“The “anti-hero” (also known as the flawed hero) is a common character archetype for the antagonist that has been around since the comedies and tragedies of Greek theater” (Michael). The author believes that “anti-heros” exist and within our culture today we have heroes that are know as “anti-heros”. The author said “At different points in history, the culture-at-large has preferred stories featuring anti-heroes over those with traditional heroes, and vice versa” (Michael). Over time the way we view heros has changed between the two types of heroes. Michaels thoughts might be summed up as: “Characters who shine as morally pure and upright don’t ring true to us anymore, because it’s not who we see around us in the world” (Michael).
The Oxford Dictionary defines a villain as a “person or thing responsible for specified problems, harm, or damage.” By the end of section two of “American Born Chinese,” the Monkey King has become a villain in such a way that his new priority has become to convince other Gods that he is preeminent. The Monkey King chooses to go about this by any means necessary, including bullying other Gods until they capitulate. For example, in the beginning of the story, the narrator talks about how “the Monkey King rulers with a firm but gentle hand” (10). However, by section two we see images of the Monkey King beating others and seeking for any tactic he can muster to rule over everyone (66).
Ultimately, there are heroes around the world we just have to search harder to find them in today’s corrupt society. I think that Garrett appeals to his audience because he uses many famous TV shows and movies to support his statement describing his idea about anti-heroes. This essay’s conclusion does make sense to me because he is saying we see corruption and confusion everyday by famous people in the media. Additionally, he says that there are no more heroes only anti-heroes because this is the way of the world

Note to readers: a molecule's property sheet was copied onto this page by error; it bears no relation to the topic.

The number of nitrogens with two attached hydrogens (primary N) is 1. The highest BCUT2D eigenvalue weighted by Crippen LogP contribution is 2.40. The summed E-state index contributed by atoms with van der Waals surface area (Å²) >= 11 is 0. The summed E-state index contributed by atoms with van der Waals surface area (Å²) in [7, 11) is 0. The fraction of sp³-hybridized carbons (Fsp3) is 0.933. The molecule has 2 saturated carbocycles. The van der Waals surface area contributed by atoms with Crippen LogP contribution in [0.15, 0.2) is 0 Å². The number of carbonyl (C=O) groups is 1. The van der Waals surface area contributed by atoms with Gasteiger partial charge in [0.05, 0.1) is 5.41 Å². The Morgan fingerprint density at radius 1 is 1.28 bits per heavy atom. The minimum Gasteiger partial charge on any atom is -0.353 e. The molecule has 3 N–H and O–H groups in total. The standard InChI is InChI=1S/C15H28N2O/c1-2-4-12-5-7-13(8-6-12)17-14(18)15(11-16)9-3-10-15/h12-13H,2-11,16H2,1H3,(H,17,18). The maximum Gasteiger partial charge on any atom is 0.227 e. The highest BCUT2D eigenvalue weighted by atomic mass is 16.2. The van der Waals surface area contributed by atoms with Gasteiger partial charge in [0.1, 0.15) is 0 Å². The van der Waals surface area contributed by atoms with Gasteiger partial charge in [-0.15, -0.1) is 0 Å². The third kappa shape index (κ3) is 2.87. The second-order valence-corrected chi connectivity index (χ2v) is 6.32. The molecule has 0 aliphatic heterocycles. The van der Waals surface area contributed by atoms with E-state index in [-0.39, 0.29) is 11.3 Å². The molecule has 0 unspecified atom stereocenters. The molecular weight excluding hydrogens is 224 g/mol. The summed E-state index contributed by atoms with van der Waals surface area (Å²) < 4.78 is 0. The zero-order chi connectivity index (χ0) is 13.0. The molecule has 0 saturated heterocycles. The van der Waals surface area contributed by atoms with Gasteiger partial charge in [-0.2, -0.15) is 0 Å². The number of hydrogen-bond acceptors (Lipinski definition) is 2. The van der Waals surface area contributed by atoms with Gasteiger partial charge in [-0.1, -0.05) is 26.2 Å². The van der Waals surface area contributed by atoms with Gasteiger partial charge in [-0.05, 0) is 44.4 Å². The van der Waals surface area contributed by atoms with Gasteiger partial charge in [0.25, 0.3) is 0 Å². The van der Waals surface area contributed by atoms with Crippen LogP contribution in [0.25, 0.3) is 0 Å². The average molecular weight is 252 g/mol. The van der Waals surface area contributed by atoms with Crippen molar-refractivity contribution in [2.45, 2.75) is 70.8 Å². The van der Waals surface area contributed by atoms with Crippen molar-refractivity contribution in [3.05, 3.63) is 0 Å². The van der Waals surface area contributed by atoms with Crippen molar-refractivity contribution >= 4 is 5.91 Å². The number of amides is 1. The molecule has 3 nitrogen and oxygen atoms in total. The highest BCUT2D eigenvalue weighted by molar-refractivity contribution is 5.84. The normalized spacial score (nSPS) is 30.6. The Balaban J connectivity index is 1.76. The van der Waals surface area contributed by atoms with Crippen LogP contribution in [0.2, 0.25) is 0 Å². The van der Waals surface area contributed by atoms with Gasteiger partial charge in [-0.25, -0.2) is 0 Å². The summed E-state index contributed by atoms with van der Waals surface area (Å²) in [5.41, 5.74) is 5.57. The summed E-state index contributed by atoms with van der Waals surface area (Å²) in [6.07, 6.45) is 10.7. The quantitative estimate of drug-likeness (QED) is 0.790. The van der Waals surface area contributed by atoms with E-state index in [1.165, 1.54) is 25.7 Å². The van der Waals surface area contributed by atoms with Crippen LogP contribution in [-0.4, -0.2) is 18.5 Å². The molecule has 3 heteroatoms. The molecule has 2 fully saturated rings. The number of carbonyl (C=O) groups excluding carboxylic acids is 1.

The Joker’s actions are chaotic and exhibit what today’s modern culture finds unethical, such as murder, damaging property, and having no ties to family or the community. He shows no feeling of liability to others, lacks empathy, and follows his own whims despite its repercussions on others. These behaviors demonstrate the greed and selfishness that are a motivating part of the trickster character and the views a culture has on them. Overall hero and trickster archetypes portray the different values, and ethics cultures have, and share with others.
A Man That Was Our President, A Villain?! A villain usually wears masks and wants to destroy the world, but that’s not the case this time. This time we are talking about a man who rides a horse and just happened to be the president of the United States. A man that bribed people to help him become president.
The strongest villain we have encountered in literature thus far is Arnold Friend. Premiering in Joyce Carol Oates’ “Where are you going, where have you been,” Arnold Friend is inspired by a true story. In 1960, there was a man that preyed on young girls in Arizona, later called the “Pied Piper of Tucson.” Although this man wore obviously fake makeup and clothes, he befriended the young teenage girls with his charm and sweet talk. Similar to the real man, Arnold Friend is a character that talks his way out of every question he is asked by everyone. Arnold Friend is a man of deception, hiding behind his disguise as a teenage boy, whose charisma allows him to get what he wants.
It’s evident that humanity has achieved seemingly impossible feats through technology and inventions; yet, it’s equally clear that technology can be a mindless distraction from unavoidable life issues that individuals try to escape. Though technology was intended for good, something people can benefit from, it’s become a quick escape for people so that they may easily sit and drool before a colored screen instead of applying themselves to something meaningful. Television and social media has hindered humanity because of its uselessness. It is an unnecessary addition to people’s daily routine that ultimately allows people to pretend to be involved in society, but in reality it creates a means to evade responsibility and endeavors.